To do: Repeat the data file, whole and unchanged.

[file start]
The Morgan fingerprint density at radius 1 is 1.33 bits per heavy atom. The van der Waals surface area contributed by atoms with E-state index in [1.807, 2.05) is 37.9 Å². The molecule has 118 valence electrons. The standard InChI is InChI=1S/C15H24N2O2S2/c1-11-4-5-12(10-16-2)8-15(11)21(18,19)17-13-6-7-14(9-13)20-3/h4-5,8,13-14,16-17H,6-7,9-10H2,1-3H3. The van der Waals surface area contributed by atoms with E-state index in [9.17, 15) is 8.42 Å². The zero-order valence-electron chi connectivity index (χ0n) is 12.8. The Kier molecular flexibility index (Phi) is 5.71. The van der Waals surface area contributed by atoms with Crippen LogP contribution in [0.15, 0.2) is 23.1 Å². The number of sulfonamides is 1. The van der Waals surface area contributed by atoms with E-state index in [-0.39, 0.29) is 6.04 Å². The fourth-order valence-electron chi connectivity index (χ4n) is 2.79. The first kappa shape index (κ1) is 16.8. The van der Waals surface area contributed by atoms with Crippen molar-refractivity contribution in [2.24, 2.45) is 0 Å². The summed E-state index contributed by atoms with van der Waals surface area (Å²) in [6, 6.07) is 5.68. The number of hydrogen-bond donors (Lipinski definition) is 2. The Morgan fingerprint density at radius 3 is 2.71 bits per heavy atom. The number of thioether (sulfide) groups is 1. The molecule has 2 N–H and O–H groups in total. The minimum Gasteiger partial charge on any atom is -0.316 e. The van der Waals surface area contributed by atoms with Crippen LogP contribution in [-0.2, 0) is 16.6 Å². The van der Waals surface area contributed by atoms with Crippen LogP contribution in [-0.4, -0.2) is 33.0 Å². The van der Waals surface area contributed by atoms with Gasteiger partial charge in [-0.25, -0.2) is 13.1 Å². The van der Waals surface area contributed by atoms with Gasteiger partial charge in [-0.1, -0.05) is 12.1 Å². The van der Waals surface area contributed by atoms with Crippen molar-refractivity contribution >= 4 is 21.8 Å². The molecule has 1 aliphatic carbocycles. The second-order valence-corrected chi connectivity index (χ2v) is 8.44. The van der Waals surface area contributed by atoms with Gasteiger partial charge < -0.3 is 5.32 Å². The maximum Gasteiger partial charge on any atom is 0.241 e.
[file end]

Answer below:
The Morgan fingerprint density at radius 1 is 1.33 bits per heavy atom. The van der Waals surface area contributed by atoms with E-state index in [1.807, 2.05) is 37.9 Å². The molecule has 118 valence electrons. The standard InChI is InChI=1S/C15H24N2O2S2/c1-11-4-5-12(10-16-2)8-15(11)21(18,19)17-13-6-7-14(9-13)20-3/h4-5,8,13-14,16-17H,6-7,9-10H2,1-3H3. The van der Waals surface area contributed by atoms with E-state index in [9.17, 15) is 8.42 Å². The zero-order valence-electron chi connectivity index (χ0n) is 12.8. The Kier molecular flexibility index (Phi) is 5.71. The van der Waals surface area contributed by atoms with Crippen LogP contribution in [0.15, 0.2) is 23.1 Å². The number of sulfonamides is 1. The van der Waals surface area contributed by atoms with E-state index in [-0.39, 0.29) is 6.04 Å². The fourth-order valence-electron chi connectivity index (χ4n) is 2.79. The first kappa shape index (κ1) is 16.8. The van der Waals surface area contributed by atoms with Crippen molar-refractivity contribution in [2.24, 2.45) is 0 Å². The summed E-state index contributed by atoms with van der Waals surface area (Å²) in [6, 6.07) is 5.68. The number of hydrogen-bond donors (Lipinski definition) is 2. The Morgan fingerprint density at radius 3 is 2.71 bits per heavy atom. The number of thioether (sulfide) groups is 1. The molecule has 2 N–H and O–H groups in total. The minimum Gasteiger partial charge on any atom is -0.316 e. The van der Waals surface area contributed by atoms with Crippen LogP contribution in [-0.2, 0) is 16.6 Å². The van der Waals surface area contributed by atoms with Crippen LogP contribution in [-0.4, -0.2) is 33.0 Å². The van der Waals surface area contributed by atoms with Gasteiger partial charge in [-0.25, -0.2) is 13.1 Å². The van der Waals surface area contributed by atoms with Gasteiger partial charge in [-0.1, -0.05) is 12.1 Å². The van der Waals surface area contributed by atoms with Crippen molar-refractivity contribution >= 4 is 21.8 Å². The molecule has 1 aliphatic carbocycles. The second-order valence-corrected chi connectivity index (χ2v) is 8.44. The van der Waals surface area contributed by atoms with Gasteiger partial charge < -0.3 is 5.32 Å². The maximum Gasteiger partial charge on any atom is 0.241 e.